Experienced, Specialist and Qualified Investor Funds
Experienced Investor Fund (EIF), Specialist Investor Fund (SIF), Qualified Investor Fund (QIF) are three investment fund categories. There are different definitions for each category depending on the jurisdiction in which the fund has been established. The common denominators are: they are not suitable for retail investors; they have high initial minimum investment amounts (typically more than US$100,000); require a high level of investment expertise or wealth as a pre-requisite for investing.
There are many reasons why an investment company would wish to set up their fund under one of these regimes; for example, they may specifically target institutional or experienced investors; the investment strategy or asset may not be suited to retail investors. In return, regulation and establishment processes are generally less onerous.
As with any investment, an investor should only invest in something they understand. The best way to determine whether a fund is suitable for you is to read the legal documentation issued by the fund management group. This may be known as the fund prospectus, private placement memorandum (PPM) or fund particulars.
These are not marketing documents. They will not focus on performance. They are intended to set out the charges, investment strategy and potential risks of investing. They also contain additional information which may help you make an informed investment decision such as whether the fund falls into one of these three investment fund categories.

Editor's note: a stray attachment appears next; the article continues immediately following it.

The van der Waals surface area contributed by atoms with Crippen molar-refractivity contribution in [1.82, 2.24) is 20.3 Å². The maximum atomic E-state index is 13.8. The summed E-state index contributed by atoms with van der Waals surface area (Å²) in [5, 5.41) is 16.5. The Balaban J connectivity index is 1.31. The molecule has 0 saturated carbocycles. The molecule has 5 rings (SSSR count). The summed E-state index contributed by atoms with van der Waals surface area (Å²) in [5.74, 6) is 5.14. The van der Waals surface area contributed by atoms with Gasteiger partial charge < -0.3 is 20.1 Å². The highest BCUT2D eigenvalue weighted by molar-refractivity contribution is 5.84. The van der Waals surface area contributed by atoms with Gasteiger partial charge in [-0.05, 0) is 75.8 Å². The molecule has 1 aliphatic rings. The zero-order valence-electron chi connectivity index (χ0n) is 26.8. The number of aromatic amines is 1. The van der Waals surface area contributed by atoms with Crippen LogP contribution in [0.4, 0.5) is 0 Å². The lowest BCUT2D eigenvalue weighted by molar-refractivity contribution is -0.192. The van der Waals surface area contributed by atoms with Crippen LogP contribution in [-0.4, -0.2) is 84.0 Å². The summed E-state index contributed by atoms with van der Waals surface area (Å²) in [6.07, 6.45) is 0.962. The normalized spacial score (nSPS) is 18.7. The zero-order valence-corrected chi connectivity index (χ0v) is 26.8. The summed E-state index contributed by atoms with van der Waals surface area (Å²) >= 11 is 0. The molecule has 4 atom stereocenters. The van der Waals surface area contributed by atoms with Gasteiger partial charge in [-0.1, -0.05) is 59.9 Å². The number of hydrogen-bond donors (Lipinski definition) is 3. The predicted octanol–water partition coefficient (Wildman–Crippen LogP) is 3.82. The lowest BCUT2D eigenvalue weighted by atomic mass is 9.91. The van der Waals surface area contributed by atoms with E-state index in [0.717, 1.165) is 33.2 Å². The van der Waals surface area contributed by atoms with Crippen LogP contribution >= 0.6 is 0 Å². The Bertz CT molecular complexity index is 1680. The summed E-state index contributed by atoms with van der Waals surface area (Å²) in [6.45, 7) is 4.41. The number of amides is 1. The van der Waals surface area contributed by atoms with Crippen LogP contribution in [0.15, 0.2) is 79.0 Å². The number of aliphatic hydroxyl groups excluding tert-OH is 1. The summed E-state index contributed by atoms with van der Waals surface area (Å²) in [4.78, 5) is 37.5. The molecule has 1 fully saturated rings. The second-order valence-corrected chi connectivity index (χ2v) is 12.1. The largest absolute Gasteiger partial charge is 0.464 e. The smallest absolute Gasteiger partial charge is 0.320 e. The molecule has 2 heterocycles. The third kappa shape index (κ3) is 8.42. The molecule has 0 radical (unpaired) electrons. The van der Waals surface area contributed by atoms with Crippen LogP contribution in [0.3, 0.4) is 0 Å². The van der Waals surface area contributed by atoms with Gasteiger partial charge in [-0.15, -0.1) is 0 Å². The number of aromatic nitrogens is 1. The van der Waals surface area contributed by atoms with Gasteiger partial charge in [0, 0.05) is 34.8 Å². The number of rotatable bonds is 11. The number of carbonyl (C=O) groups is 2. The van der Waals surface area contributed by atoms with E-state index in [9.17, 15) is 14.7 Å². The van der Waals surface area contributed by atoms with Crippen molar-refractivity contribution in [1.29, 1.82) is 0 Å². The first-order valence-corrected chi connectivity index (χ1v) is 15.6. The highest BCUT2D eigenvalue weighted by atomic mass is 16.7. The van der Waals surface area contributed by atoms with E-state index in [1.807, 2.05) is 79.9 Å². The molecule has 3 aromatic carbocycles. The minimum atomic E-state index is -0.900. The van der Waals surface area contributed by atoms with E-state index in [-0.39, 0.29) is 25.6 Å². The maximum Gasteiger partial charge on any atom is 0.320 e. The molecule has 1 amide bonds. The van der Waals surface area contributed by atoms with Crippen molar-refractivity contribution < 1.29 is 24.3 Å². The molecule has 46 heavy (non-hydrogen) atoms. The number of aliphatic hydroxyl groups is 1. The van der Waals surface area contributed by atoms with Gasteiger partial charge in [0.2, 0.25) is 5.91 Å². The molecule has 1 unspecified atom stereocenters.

If you are worried about the time spent reading and understanding the prospectus, consider the amount of time it would take you to earn the money you are investing. This should help put the few hours you spend understanding your investments into perspective.
If the fund does fall into the EIF, SIF or QIF categories you should then satisfy yourself that you meet the eligibility criteria. If you do, you should then consider the investment proposal.
If you do not, then you should not proceed and should instead continue your search for a suitable investment no matter how attractive the investment looks. Selecting an investment is a process of matching your needs to suitable investment opportunities which reaches much further than just investment performance.